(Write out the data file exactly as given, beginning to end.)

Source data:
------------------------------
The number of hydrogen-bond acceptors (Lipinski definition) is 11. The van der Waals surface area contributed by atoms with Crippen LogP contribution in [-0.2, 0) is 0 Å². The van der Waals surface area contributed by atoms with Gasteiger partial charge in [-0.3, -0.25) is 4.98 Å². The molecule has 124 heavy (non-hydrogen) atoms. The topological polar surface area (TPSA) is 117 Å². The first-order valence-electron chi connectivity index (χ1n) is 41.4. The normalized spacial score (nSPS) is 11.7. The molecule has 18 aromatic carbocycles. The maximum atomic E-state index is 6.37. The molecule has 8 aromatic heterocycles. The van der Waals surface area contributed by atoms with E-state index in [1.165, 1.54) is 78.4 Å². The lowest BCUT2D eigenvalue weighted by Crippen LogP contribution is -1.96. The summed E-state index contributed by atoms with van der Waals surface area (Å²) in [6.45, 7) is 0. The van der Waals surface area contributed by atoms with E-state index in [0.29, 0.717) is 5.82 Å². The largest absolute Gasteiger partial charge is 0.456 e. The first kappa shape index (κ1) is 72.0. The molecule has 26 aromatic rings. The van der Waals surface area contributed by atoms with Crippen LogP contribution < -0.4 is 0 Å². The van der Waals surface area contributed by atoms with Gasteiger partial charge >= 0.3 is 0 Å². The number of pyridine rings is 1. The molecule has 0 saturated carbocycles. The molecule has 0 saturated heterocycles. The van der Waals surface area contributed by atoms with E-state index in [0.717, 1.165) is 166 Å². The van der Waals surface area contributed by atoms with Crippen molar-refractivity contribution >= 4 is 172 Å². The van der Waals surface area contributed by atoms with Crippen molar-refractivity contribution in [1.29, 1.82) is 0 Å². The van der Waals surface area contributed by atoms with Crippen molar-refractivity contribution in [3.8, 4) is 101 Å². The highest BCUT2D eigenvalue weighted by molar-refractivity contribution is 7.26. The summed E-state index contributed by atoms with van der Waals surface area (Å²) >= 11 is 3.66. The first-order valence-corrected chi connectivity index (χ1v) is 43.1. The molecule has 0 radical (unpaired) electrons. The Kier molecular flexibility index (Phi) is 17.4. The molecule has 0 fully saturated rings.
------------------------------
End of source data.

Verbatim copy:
The number of hydrogen-bond acceptors (Lipinski definition) is 11. The van der Waals surface area contributed by atoms with Crippen LogP contribution in [-0.2, 0) is 0 Å². The van der Waals surface area contributed by atoms with Gasteiger partial charge in [-0.3, -0.25) is 4.98 Å². The molecule has 124 heavy (non-hydrogen) atoms. The topological polar surface area (TPSA) is 117 Å². The first-order valence-electron chi connectivity index (χ1n) is 41.4. The normalized spacial score (nSPS) is 11.7. The molecule has 18 aromatic carbocycles. The maximum atomic E-state index is 6.37. The molecule has 8 aromatic heterocycles. The van der Waals surface area contributed by atoms with E-state index in [1.165, 1.54) is 78.4 Å². The lowest BCUT2D eigenvalue weighted by Crippen LogP contribution is -1.96. The summed E-state index contributed by atoms with van der Waals surface area (Å²) in [6.45, 7) is 0. The van der Waals surface area contributed by atoms with E-state index in [0.29, 0.717) is 5.82 Å². The largest absolute Gasteiger partial charge is 0.456 e. The first kappa shape index (κ1) is 72.0. The molecule has 26 aromatic rings. The van der Waals surface area contributed by atoms with Crippen LogP contribution < -0.4 is 0 Å². The van der Waals surface area contributed by atoms with Gasteiger partial charge >= 0.3 is 0 Å². The number of pyridine rings is 1. The molecule has 0 saturated carbocycles. The molecule has 0 saturated heterocycles. The van der Waals surface area contributed by atoms with E-state index in [0.717, 1.165) is 166 Å². The van der Waals surface area contributed by atoms with Crippen molar-refractivity contribution >= 4 is 172 Å². The van der Waals surface area contributed by atoms with Crippen molar-refractivity contribution in [1.29, 1.82) is 0 Å². The van der Waals surface area contributed by atoms with Crippen molar-refractivity contribution in [3.8, 4) is 101 Å². The highest BCUT2D eigenvalue weighted by molar-refractivity contribution is 7.26. The summed E-state index contributed by atoms with van der Waals surface area (Å²) >= 11 is 3.66. The first-order valence-corrected chi connectivity index (χ1v) is 43.1. The molecule has 0 radical (unpaired) electrons. The Kier molecular flexibility index (Phi) is 17.4. The molecule has 0 fully saturated rings.